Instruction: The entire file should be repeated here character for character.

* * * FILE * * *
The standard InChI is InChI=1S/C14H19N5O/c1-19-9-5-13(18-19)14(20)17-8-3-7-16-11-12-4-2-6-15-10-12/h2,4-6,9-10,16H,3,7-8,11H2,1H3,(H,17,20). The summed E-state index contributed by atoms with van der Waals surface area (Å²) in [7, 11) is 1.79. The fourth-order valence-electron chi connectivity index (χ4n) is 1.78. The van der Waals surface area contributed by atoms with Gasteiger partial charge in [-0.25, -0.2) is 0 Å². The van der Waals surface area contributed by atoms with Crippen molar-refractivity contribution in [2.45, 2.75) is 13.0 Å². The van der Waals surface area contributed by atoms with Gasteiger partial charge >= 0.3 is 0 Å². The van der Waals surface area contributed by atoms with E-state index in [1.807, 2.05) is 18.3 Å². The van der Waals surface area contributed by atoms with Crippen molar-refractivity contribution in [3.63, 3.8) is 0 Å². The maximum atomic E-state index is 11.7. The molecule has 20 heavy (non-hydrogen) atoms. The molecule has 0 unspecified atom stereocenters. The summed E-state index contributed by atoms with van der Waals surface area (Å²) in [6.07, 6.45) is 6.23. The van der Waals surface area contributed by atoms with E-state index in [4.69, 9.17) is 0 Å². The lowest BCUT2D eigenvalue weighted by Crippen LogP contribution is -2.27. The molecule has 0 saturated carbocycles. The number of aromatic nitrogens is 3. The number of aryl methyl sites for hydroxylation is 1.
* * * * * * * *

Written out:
The standard InChI is InChI=1S/C14H19N5O/c1-19-9-5-13(18-19)14(20)17-8-3-7-16-11-12-4-2-6-15-10-12/h2,4-6,9-10,16H,3,7-8,11H2,1H3,(H,17,20). The summed E-state index contributed by atoms with van der Waals surface area (Å²) in [7, 11) is 1.79. The fourth-order valence-electron chi connectivity index (χ4n) is 1.78. The van der Waals surface area contributed by atoms with Gasteiger partial charge in [-0.25, -0.2) is 0 Å². The van der Waals surface area contributed by atoms with Crippen molar-refractivity contribution in [2.45, 2.75) is 13.0 Å². The van der Waals surface area contributed by atoms with Gasteiger partial charge >= 0.3 is 0 Å². The van der Waals surface area contributed by atoms with E-state index in [1.807, 2.05) is 18.3 Å². The van der Waals surface area contributed by atoms with Crippen molar-refractivity contribution in [3.63, 3.8) is 0 Å². The maximum atomic E-state index is 11.7. The molecule has 20 heavy (non-hydrogen) atoms. The molecule has 0 unspecified atom stereocenters. The summed E-state index contributed by atoms with van der Waals surface area (Å²) in [6.07, 6.45) is 6.23. The van der Waals surface area contributed by atoms with E-state index in [4.69, 9.17) is 0 Å². The lowest BCUT2D eigenvalue weighted by Crippen LogP contribution is -2.27. The molecule has 0 saturated carbocycles. The number of aromatic nitrogens is 3. The number of aryl methyl sites for hydroxylation is 1.